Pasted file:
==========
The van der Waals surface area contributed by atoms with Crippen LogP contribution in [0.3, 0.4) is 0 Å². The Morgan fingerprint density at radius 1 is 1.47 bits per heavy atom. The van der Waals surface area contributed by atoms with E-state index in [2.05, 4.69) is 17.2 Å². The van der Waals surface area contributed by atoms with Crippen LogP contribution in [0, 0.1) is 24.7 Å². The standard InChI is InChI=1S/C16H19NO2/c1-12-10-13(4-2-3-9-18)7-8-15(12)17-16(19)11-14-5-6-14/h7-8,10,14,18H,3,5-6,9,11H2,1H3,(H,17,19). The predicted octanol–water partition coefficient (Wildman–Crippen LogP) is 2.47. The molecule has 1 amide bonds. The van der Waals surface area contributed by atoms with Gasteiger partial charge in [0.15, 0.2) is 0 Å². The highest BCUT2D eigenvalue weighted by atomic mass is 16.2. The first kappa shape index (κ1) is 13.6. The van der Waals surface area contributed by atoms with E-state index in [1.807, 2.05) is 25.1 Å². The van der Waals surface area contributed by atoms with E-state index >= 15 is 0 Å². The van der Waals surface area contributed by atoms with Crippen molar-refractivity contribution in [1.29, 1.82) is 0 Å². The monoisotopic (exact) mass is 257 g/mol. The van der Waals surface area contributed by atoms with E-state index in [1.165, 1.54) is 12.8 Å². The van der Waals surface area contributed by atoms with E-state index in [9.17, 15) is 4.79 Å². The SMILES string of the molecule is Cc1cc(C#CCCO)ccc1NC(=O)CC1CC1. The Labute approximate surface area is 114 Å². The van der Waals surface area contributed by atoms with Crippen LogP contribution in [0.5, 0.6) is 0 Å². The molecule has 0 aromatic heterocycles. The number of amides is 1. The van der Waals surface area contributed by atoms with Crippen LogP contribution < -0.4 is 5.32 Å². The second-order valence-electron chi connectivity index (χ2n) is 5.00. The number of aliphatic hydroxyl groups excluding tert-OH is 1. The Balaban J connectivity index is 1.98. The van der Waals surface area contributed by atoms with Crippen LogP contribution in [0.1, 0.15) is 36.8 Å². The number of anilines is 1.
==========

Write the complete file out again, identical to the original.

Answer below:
The van der Waals surface area contributed by atoms with Crippen LogP contribution in [0.3, 0.4) is 0 Å². The Morgan fingerprint density at radius 1 is 1.47 bits per heavy atom. The van der Waals surface area contributed by atoms with E-state index in [2.05, 4.69) is 17.2 Å². The van der Waals surface area contributed by atoms with Crippen LogP contribution in [0, 0.1) is 24.7 Å². The standard InChI is InChI=1S/C16H19NO2/c1-12-10-13(4-2-3-9-18)7-8-15(12)17-16(19)11-14-5-6-14/h7-8,10,14,18H,3,5-6,9,11H2,1H3,(H,17,19). The predicted octanol–water partition coefficient (Wildman–Crippen LogP) is 2.47. The molecule has 1 amide bonds. The van der Waals surface area contributed by atoms with Gasteiger partial charge in [0.15, 0.2) is 0 Å². The highest BCUT2D eigenvalue weighted by atomic mass is 16.2. The first kappa shape index (κ1) is 13.6. The van der Waals surface area contributed by atoms with E-state index in [1.807, 2.05) is 25.1 Å². The van der Waals surface area contributed by atoms with E-state index >= 15 is 0 Å². The van der Waals surface area contributed by atoms with Crippen molar-refractivity contribution in [1.29, 1.82) is 0 Å². The monoisotopic (exact) mass is 257 g/mol. The van der Waals surface area contributed by atoms with E-state index in [1.165, 1.54) is 12.8 Å². The van der Waals surface area contributed by atoms with E-state index in [9.17, 15) is 4.79 Å². The SMILES string of the molecule is Cc1cc(C#CCCO)ccc1NC(=O)CC1CC1. The Labute approximate surface area is 114 Å². The van der Waals surface area contributed by atoms with Crippen LogP contribution in [0.5, 0.6) is 0 Å². The molecule has 0 aromatic heterocycles. The number of amides is 1. The van der Waals surface area contributed by atoms with Crippen LogP contribution < -0.4 is 5.32 Å². The second-order valence-electron chi connectivity index (χ2n) is 5.00. The number of aliphatic hydroxyl groups excluding tert-OH is 1. The Balaban J connectivity index is 1.98. The van der Waals surface area contributed by atoms with Crippen LogP contribution in [0.1, 0.15) is 36.8 Å². The number of anilines is 1.